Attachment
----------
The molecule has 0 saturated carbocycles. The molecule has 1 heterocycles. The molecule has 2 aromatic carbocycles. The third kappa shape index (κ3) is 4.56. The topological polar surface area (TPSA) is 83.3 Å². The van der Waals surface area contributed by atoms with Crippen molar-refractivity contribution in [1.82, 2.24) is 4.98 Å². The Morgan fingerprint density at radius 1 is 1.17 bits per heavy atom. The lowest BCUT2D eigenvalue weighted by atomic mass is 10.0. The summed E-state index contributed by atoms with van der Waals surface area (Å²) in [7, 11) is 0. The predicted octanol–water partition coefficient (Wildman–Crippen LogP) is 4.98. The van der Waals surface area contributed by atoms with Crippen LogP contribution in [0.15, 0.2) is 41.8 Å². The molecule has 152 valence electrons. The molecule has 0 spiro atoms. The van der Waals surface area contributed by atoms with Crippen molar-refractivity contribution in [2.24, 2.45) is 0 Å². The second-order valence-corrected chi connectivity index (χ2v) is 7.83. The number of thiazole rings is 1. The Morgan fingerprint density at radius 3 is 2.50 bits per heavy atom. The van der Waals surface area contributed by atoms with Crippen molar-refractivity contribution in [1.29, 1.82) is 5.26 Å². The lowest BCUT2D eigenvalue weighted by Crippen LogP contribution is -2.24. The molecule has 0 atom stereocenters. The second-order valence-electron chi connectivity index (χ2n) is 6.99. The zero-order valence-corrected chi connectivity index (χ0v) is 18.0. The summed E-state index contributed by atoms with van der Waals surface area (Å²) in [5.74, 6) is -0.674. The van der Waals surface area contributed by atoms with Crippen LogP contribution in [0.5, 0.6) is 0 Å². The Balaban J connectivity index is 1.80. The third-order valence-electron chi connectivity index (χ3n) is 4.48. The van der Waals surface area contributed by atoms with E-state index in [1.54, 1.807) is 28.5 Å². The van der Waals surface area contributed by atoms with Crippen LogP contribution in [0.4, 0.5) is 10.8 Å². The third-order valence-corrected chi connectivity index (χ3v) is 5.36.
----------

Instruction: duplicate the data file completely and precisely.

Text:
The molecule has 0 saturated carbocycles. The molecule has 1 heterocycles. The molecule has 2 aromatic carbocycles. The third kappa shape index (κ3) is 4.56. The topological polar surface area (TPSA) is 83.3 Å². The van der Waals surface area contributed by atoms with Crippen molar-refractivity contribution in [1.82, 2.24) is 4.98 Å². The Morgan fingerprint density at radius 1 is 1.17 bits per heavy atom. The lowest BCUT2D eigenvalue weighted by atomic mass is 10.0. The summed E-state index contributed by atoms with van der Waals surface area (Å²) in [7, 11) is 0. The predicted octanol–water partition coefficient (Wildman–Crippen LogP) is 4.98. The van der Waals surface area contributed by atoms with Crippen LogP contribution in [0.15, 0.2) is 41.8 Å². The molecule has 152 valence electrons. The molecule has 0 spiro atoms. The van der Waals surface area contributed by atoms with Crippen molar-refractivity contribution in [2.24, 2.45) is 0 Å². The second-order valence-corrected chi connectivity index (χ2v) is 7.83. The number of thiazole rings is 1. The Morgan fingerprint density at radius 3 is 2.50 bits per heavy atom. The van der Waals surface area contributed by atoms with Crippen molar-refractivity contribution in [1.29, 1.82) is 5.26 Å². The lowest BCUT2D eigenvalue weighted by Crippen LogP contribution is -2.24. The molecule has 0 atom stereocenters. The second-order valence-electron chi connectivity index (χ2n) is 6.99. The zero-order valence-corrected chi connectivity index (χ0v) is 18.0. The summed E-state index contributed by atoms with van der Waals surface area (Å²) in [5.74, 6) is -0.674. The van der Waals surface area contributed by atoms with Crippen LogP contribution in [0.5, 0.6) is 0 Å². The Balaban J connectivity index is 1.80. The third-order valence-electron chi connectivity index (χ3n) is 4.48. The van der Waals surface area contributed by atoms with E-state index in [1.54, 1.807) is 28.5 Å². The van der Waals surface area contributed by atoms with Crippen LogP contribution in [0.4, 0.5) is 10.8 Å². The third-order valence-corrected chi connectivity index (χ3v) is 5.36.